Remote communication with teams during pandemic

Remote communication with teams during pandemic

- 4 mins

Our entire IT-department (70+ devs) works from home, because of the COVID-19 pandemic. Not only does the Corona virus affect our personal lives, it also takes its toll on how we work as a team, and especially on the way in which we communicate.

The “stay home, stay safe” slogan inspired me to revisit what it is that makes remote work effective. In order to work effectively in a remote culture, the teams in my company should focus even more on trust, transparency and psychological safety. Several methods of communication (Slack, Google Hangouts, and email last) are widely adopted in our company and used throughout the IT-department, whether you’re in the office or remote.

I have encountered some challenges and learned some important lessons on communicating effectively during a pandemic on an individual level which I’d like to share with you.

Elaborate and document

Effective communication is everything. I learned I had to communicate and document a lot more working from home, than when I was working at the office, because sometimes messages in Slack/chat get misinterpreted.

These are what I consider the most valuable points of communication in my job as a Scrum Master during these times of uncertainty and anxiety:

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Provide more details

Some comments, whether it’s in a chat thread or in a code review, need more context. How would you feel if you spent days working on a feature, submitted a Merge Request and someone responds with “Your code sucks.” Or when your team lead slides in your DM with “We need to talk.”

Most developers know the unwritten rules of reviewing code in a constructive way. These review guidelines can help a lot in our daily communication too.

Of course these are examples, but the sentiment is clear. These comments made me feel a lot of emotions. However, I can’t look inside someone’s head. What if the person writing these comments has no clue how their message was received? Maybe they’re trying to work while dealing with a screaming toddler. Or maybe the current state of the world is too difficult to handle for them.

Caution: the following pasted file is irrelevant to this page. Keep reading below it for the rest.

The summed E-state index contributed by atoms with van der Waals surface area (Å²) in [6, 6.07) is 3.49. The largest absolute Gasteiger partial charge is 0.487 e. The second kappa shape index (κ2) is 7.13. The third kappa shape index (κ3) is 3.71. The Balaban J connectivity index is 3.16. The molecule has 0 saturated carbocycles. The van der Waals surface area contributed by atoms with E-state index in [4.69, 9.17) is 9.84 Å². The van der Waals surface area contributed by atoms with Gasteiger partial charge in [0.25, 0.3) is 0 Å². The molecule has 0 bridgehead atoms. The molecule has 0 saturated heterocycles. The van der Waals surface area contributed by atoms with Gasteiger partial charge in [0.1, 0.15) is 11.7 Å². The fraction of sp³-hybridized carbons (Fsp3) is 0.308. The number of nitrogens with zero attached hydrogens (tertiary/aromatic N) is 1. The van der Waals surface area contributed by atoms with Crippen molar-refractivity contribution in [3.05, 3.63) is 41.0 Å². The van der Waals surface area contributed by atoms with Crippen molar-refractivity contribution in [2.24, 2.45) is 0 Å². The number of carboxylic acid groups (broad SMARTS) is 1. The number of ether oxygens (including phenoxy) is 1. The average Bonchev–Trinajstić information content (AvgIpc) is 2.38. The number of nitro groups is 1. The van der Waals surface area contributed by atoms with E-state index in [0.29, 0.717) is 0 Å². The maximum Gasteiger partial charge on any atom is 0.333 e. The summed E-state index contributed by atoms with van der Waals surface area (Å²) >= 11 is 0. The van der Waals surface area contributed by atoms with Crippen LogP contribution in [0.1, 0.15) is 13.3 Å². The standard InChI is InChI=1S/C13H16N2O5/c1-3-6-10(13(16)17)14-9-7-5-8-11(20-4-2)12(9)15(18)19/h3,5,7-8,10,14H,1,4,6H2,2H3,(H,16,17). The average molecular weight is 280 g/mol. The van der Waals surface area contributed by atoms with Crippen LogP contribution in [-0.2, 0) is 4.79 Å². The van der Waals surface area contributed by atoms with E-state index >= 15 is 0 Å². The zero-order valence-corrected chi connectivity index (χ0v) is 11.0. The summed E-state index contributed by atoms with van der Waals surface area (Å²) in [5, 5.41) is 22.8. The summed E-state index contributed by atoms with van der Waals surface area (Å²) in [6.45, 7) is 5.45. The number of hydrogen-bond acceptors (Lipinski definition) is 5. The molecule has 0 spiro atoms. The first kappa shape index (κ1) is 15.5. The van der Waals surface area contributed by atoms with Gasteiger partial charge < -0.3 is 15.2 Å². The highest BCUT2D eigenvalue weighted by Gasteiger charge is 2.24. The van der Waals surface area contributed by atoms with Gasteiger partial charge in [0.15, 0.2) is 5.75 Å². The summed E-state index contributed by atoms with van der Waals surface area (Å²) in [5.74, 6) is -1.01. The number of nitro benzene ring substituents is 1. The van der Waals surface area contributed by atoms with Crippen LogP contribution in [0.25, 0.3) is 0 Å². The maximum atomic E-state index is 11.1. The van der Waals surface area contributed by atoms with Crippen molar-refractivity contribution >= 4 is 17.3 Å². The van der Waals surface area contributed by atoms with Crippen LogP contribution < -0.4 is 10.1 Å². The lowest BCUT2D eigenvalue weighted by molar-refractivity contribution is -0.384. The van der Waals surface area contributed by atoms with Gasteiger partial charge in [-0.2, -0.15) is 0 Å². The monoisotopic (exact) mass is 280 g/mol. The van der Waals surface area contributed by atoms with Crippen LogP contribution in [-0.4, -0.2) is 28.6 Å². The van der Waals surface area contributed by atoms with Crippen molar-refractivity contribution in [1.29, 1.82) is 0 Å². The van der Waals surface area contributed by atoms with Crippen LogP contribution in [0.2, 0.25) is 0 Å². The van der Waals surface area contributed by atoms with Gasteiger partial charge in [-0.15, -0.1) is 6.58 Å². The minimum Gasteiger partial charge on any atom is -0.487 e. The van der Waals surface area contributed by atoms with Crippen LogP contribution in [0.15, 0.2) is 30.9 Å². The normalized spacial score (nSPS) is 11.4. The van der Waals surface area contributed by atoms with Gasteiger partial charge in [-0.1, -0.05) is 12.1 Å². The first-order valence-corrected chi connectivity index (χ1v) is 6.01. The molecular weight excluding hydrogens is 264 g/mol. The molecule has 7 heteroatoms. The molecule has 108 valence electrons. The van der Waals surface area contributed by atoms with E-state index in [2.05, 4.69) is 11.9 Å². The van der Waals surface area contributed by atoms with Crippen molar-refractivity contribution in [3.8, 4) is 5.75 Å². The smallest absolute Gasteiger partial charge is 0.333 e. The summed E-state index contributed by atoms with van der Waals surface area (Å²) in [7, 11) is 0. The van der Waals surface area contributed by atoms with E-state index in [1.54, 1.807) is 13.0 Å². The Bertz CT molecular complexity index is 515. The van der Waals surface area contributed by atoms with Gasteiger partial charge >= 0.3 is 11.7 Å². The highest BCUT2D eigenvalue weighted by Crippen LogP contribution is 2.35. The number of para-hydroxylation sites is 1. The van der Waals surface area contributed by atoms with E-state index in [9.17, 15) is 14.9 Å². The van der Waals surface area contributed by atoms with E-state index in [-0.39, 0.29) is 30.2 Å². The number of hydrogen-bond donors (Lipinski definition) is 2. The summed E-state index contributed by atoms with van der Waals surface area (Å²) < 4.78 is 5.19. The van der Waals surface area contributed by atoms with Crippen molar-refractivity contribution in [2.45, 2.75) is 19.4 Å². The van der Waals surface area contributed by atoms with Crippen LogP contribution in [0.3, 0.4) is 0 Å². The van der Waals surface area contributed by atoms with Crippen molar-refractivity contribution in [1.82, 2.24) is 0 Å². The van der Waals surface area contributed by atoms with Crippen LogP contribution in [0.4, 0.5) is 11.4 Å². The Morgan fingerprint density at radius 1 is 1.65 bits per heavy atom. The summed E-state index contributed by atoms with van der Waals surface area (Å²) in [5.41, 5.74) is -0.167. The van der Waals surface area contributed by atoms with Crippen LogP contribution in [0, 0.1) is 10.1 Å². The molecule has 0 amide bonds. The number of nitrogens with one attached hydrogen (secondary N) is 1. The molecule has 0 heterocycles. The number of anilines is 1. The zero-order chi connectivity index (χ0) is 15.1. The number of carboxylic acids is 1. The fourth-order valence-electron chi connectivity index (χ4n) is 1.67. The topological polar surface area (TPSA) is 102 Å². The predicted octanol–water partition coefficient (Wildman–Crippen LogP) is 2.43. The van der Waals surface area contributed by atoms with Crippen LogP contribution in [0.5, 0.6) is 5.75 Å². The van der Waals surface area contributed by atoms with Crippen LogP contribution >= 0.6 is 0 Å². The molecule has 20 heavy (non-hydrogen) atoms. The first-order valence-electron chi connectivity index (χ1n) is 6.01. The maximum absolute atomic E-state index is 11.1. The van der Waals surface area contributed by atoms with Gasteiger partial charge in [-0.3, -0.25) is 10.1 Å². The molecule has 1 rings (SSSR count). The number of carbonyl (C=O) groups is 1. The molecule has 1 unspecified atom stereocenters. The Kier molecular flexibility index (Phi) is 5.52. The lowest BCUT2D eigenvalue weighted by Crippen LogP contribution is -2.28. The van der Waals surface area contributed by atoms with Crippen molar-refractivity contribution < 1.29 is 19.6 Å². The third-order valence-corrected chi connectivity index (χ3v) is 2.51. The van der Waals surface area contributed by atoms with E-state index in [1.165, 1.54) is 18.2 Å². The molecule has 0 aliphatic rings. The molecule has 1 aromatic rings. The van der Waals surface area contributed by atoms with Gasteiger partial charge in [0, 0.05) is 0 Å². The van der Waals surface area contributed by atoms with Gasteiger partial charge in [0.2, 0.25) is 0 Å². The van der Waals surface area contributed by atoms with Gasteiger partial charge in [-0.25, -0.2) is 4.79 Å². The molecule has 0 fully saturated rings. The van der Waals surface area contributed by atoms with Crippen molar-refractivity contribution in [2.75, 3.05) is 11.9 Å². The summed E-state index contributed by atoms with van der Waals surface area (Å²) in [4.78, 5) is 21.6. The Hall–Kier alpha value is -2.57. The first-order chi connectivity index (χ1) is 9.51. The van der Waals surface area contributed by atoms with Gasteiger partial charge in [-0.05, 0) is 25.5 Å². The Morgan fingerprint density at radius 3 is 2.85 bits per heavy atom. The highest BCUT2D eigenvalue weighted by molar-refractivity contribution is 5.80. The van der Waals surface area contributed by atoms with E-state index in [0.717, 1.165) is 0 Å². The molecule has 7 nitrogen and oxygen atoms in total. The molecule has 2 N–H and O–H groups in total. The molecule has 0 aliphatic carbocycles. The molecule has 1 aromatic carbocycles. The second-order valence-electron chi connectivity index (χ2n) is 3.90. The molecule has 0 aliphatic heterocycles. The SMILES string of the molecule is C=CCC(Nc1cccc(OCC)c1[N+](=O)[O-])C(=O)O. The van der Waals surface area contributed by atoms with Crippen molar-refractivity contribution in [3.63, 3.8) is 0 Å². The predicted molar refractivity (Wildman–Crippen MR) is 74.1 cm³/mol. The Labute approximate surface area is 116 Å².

I know my mood affects the way I respond to messages, so I cannot let my emotions get the best of me. If providing more information saves time, and prevents heavy sighs and frustration, then I’ll just keep on providing details and context.

I’m a big fan of emojis and I use them a lot in Slack conversations. It helps with transferring certain emotions with answers. “No.” vs “No 😊” are two very different answers.

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Video calls

Sometimes text messages are not the right medium for discussing or explaining hard subjects. Video calls are a nice way of having quick conversations. You can provide more context and details and move straight to action when needed.

However, during video calls, a lot of information can be revealed on the environment in which the person is calling from. Be aware of the fact that you are still in a professional setting. So commenting on visuals might not always be a good thing.

For example, “That’s a lot of laundry behind you” might be perceived as a bad thing if you are not in a friendly space with someone.

In all cases, if you’re not friends outside of work, or are unsure what relationship you have with someone, restraining yourself from commenting on the environment someone is calling from might be a safer solution.


Working remote with an entire team is challenging. Especially these days where product owners, engineering managers, dev teams and stakeholders have to deal with big changes that impact the way we work. It’s easy to jump to conclusions and let your emotions get the best of you. But if you spend a bit more time in conveying your message and providing more context you’ll develop one of the most important soft skills: communication.

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